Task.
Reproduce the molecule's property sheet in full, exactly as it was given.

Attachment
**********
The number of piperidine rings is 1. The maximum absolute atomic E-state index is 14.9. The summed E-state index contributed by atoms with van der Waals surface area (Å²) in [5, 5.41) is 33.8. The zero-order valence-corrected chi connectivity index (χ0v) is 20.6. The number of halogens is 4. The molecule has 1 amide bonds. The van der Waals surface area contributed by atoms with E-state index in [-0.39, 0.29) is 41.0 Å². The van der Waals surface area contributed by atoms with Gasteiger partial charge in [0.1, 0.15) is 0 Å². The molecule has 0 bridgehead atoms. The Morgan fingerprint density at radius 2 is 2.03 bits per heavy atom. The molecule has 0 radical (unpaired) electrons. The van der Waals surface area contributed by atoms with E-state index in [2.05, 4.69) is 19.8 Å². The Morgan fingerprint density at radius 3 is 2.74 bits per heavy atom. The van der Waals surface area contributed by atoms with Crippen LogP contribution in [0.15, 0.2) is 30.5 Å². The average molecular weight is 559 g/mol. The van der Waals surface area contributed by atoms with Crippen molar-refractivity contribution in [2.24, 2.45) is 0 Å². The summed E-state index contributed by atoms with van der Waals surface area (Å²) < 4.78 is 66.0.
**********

The number of piperidine rings is 1. The maximum absolute atomic E-state index is 14.9. The summed E-state index contributed by atoms with van der Waals surface area (Å²) in [5, 5.41) is 33.8. The zero-order valence-corrected chi connectivity index (χ0v) is 20.6. The number of halogens is 4. The molecule has 1 amide bonds. The van der Waals surface area contributed by atoms with E-state index in [-0.39, 0.29) is 41.0 Å². The van der Waals surface area contributed by atoms with Gasteiger partial charge in [0.1, 0.15) is 0 Å². The molecule has 0 bridgehead atoms. The Morgan fingerprint density at radius 2 is 2.03 bits per heavy atom. The molecule has 0 radical (unpaired) electrons. The van der Waals surface area contributed by atoms with E-state index in [2.05, 4.69) is 19.8 Å². The Morgan fingerprint density at radius 3 is 2.74 bits per heavy atom. The van der Waals surface area contributed by atoms with Crippen LogP contribution in [0.15, 0.2) is 30.5 Å². The average molecular weight is 559 g/mol. The van der Waals surface area contributed by atoms with Crippen molar-refractivity contribution in [2.24, 2.45) is 0 Å². The summed E-state index contributed by atoms with van der Waals surface area (Å²) < 4.78 is 66.0.